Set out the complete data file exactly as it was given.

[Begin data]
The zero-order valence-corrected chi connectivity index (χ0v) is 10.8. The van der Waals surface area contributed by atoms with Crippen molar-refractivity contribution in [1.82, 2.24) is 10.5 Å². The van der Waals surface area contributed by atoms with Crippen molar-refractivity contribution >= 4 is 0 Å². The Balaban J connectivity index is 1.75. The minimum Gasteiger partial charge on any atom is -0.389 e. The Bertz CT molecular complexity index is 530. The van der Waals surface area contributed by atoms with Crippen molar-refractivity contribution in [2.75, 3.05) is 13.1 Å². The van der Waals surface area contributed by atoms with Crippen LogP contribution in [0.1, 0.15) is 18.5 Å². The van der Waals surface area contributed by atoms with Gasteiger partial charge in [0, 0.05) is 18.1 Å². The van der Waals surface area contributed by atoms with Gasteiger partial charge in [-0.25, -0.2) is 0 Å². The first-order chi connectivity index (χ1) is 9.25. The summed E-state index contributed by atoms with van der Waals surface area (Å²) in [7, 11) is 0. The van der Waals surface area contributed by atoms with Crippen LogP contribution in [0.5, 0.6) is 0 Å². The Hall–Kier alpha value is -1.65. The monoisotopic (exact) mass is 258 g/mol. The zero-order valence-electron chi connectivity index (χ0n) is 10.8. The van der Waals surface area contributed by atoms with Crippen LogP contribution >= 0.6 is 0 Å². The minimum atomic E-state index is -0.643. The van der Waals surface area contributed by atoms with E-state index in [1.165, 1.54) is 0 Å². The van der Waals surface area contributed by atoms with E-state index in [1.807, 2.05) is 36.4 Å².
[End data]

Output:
The zero-order valence-corrected chi connectivity index (χ0v) is 10.8. The van der Waals surface area contributed by atoms with Crippen molar-refractivity contribution in [1.82, 2.24) is 10.5 Å². The van der Waals surface area contributed by atoms with Crippen molar-refractivity contribution >= 4 is 0 Å². The Balaban J connectivity index is 1.75. The minimum Gasteiger partial charge on any atom is -0.389 e. The Bertz CT molecular complexity index is 530. The van der Waals surface area contributed by atoms with Crippen molar-refractivity contribution in [2.75, 3.05) is 13.1 Å². The van der Waals surface area contributed by atoms with Crippen LogP contribution in [0.1, 0.15) is 18.5 Å². The van der Waals surface area contributed by atoms with Gasteiger partial charge in [0, 0.05) is 18.1 Å². The van der Waals surface area contributed by atoms with Gasteiger partial charge in [-0.25, -0.2) is 0 Å². The first-order chi connectivity index (χ1) is 9.25. The summed E-state index contributed by atoms with van der Waals surface area (Å²) in [7, 11) is 0. The van der Waals surface area contributed by atoms with Crippen LogP contribution in [0.5, 0.6) is 0 Å². The Hall–Kier alpha value is -1.65. The monoisotopic (exact) mass is 258 g/mol. The zero-order valence-electron chi connectivity index (χ0n) is 10.8. The van der Waals surface area contributed by atoms with Crippen LogP contribution >= 0.6 is 0 Å². The minimum atomic E-state index is -0.643. The van der Waals surface area contributed by atoms with E-state index in [1.165, 1.54) is 0 Å². The van der Waals surface area contributed by atoms with E-state index in [1.807, 2.05) is 36.4 Å².